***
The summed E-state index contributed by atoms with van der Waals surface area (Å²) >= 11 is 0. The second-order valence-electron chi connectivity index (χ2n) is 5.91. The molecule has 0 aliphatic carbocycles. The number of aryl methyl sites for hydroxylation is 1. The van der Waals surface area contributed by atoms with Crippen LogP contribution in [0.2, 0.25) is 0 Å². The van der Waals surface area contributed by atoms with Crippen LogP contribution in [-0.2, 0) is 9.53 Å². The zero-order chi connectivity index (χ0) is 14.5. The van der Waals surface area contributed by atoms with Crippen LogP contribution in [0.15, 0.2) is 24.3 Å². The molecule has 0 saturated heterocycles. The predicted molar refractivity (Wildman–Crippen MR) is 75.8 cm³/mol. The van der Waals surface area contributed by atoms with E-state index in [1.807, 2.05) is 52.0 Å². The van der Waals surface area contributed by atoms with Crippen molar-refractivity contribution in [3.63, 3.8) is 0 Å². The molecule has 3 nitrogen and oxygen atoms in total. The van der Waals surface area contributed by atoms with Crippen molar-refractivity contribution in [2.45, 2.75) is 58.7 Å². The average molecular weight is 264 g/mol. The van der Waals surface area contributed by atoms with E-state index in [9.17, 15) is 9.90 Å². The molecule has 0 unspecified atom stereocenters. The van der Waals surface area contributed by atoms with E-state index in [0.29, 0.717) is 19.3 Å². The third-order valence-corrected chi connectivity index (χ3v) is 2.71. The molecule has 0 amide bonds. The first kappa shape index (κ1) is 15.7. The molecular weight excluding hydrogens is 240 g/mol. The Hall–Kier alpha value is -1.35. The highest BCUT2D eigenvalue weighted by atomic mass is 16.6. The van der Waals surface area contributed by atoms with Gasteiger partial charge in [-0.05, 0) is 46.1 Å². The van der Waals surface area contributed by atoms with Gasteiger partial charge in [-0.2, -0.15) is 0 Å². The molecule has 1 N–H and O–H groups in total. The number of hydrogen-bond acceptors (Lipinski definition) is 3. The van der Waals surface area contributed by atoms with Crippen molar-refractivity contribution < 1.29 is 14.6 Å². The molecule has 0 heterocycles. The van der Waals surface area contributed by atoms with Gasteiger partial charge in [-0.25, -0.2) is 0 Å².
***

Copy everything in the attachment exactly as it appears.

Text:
The summed E-state index contributed by atoms with van der Waals surface area (Å²) >= 11 is 0. The second-order valence-electron chi connectivity index (χ2n) is 5.91. The molecule has 0 aliphatic carbocycles. The number of aryl methyl sites for hydroxylation is 1. The van der Waals surface area contributed by atoms with Crippen LogP contribution in [0.2, 0.25) is 0 Å². The van der Waals surface area contributed by atoms with Crippen LogP contribution in [-0.2, 0) is 9.53 Å². The zero-order chi connectivity index (χ0) is 14.5. The van der Waals surface area contributed by atoms with Crippen LogP contribution in [0.15, 0.2) is 24.3 Å². The molecule has 0 saturated heterocycles. The predicted molar refractivity (Wildman–Crippen MR) is 75.8 cm³/mol. The van der Waals surface area contributed by atoms with E-state index in [1.807, 2.05) is 52.0 Å². The van der Waals surface area contributed by atoms with Crippen molar-refractivity contribution in [3.63, 3.8) is 0 Å². The molecule has 3 nitrogen and oxygen atoms in total. The van der Waals surface area contributed by atoms with Crippen molar-refractivity contribution in [2.45, 2.75) is 58.7 Å². The average molecular weight is 264 g/mol. The van der Waals surface area contributed by atoms with E-state index in [9.17, 15) is 9.90 Å². The molecule has 0 unspecified atom stereocenters. The van der Waals surface area contributed by atoms with E-state index in [0.29, 0.717) is 19.3 Å². The third-order valence-corrected chi connectivity index (χ3v) is 2.71. The molecule has 0 amide bonds. The first kappa shape index (κ1) is 15.7. The molecular weight excluding hydrogens is 240 g/mol. The Hall–Kier alpha value is -1.35. The highest BCUT2D eigenvalue weighted by atomic mass is 16.6. The van der Waals surface area contributed by atoms with Gasteiger partial charge in [-0.05, 0) is 46.1 Å². The van der Waals surface area contributed by atoms with Gasteiger partial charge in [-0.2, -0.15) is 0 Å². The molecule has 1 N–H and O–H groups in total. The number of hydrogen-bond acceptors (Lipinski definition) is 3. The van der Waals surface area contributed by atoms with Crippen molar-refractivity contribution < 1.29 is 14.6 Å². The molecule has 0 heterocycles. The van der Waals surface area contributed by atoms with Gasteiger partial charge in [-0.25, -0.2) is 0 Å².